Piano Genie training architectureWith Pinao Genie, gone are the daunting 88 keys, replaced with a 3D-printed box of eight arcade-style buttons which they made by following this Adafruit tutorial. A neural network maps those eight buttons to something meaningful on the 88-key piano keyboard. Being a neural network, the mapping isn’t a fixed one-to-one or even one-to-many. Instead, it’s trained to play something which should sound good taking into account what was play previously and won`t necessarily be the same each time.

To train it they use data from the approximately 1400 performances of the International Piano e-Competition. The result can be quite good as you can see and hear in the video below. The buttons feed into a computer but the computer plays the result on an actual piano.

For training, the neural network really consists of two networks. One is an encoder, in this case a recurrent neural network (RNN) which takes piano sequences and learns to output a vector. In the diagram, the vector is in the middle and has one element for each of the eight buttons. The second network is the decoder, also an RNN. It’s trained to turn that eight-element vector back into the same music which was fed into the encoder.

Once trained, only the decoder is used. The eight-button keyboard feeds into the vector, and the decoder outputs suitable notes. The fact that they’re RNNs means that rather than learning a fixed one-to-many mapping, the network takes into account what was previously played in order to come up with something which hopefully sounds pleasing. To give the user a little more creative control, they also trained it to realize when the user is playing a rising or falling melody and to output the same. See their paper for how the turned polyphonic sound into monophonic and back again.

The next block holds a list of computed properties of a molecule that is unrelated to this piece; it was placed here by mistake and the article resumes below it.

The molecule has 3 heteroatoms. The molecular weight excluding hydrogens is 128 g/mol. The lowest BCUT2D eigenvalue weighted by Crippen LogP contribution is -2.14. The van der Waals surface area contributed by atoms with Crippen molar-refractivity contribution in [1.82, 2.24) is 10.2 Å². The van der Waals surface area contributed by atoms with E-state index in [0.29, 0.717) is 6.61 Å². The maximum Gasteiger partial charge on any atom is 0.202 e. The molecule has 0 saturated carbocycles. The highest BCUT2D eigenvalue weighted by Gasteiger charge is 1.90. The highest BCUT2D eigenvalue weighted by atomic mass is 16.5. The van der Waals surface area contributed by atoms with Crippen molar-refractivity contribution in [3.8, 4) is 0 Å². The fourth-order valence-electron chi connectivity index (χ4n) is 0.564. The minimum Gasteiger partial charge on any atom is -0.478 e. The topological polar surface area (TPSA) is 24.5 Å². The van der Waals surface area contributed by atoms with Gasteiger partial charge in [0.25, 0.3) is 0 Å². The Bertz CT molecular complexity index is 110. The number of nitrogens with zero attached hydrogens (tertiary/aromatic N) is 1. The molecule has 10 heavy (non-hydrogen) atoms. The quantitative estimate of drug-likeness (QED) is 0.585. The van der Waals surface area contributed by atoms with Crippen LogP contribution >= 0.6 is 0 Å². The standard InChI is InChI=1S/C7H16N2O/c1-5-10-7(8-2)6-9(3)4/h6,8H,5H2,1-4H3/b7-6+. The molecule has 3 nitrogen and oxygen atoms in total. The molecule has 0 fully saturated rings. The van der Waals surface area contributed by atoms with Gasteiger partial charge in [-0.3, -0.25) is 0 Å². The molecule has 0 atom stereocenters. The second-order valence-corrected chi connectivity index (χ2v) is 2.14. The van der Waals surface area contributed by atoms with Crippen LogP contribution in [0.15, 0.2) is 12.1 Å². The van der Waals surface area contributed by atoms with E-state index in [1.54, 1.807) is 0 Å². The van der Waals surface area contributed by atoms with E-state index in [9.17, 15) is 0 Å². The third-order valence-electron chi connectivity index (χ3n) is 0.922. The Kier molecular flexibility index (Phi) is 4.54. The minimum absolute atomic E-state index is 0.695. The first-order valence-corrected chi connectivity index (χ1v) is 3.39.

If you prefer a different style of music you can train it on a MIDI collection of your own choosing using their open-sourced model. Or you can try it out as is right now through their web interface. I’ll admit, I started out just banging on it, producing the same noise I would get if I just hammered away randomly on a piano. Then I switched to thinking of making melodies and the result started sounding better. So some music background and practice still helps. For the video below, the researcher admits to having already played for a few hours.

This isn’t the first project we’ve covered by these Google researchers. Another was this music synthesizer again using neural networks but this time with a Raspberry Pi. And if our discussion of recurrent neural networks went a bit over your head, check out our overview of neural networks.

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Kinetic Sculpture Achieves Balance Through Machine Learning

We all know how important it is to achieve balance in life, or at least so the self-help industry tells us. How exactly to achieve balance is generally left as an exercise to the individual, however, with varying results. But what about our machines? Will there come a day when artificial intelligences and their robotic bodies become so stressed that they too will search for an elusive and ill-defined sense of balance?

We kid, but only a little; who knows what the future field of machine psychology will discover? Until then, this kinetic sculpture that achieves literal balance might hold lessons for human and machine alike. Dubbed In Medio Stat Virtus, or “In the middle stands virtue,” [Astrid Kraniger]’s kinetic sculpture explores how a simple system can find a stable equilibrium with machine learning. The task seems easy: keep a ball centered on a track suspended by two cables. The length of the cables is varied by stepper motors, while the position of the ball is detected by the difference in weight between the two cables using load cells scavenged from luggage scales. The motors raise and lower each side to even out the forces on each, eventually achieving balance.

The twist here is that rather than a simple PID loop or another control algorithm, [Astrid] chose to apply machine learning to the problem using the Q-Behave library. The system detects when the difference between the two weights is decreasing and “rewards” the algorithm so that it learns what is required of it. The result is a system that gently settles into equilibrium. Check out the video below; it’s strangely soothing.

We’ve seen self-balancing systems before, from ball-balancing Stewart platforms to Segway-like two-wheel balancers. One wonders if machine learning could be applied to these systems as well.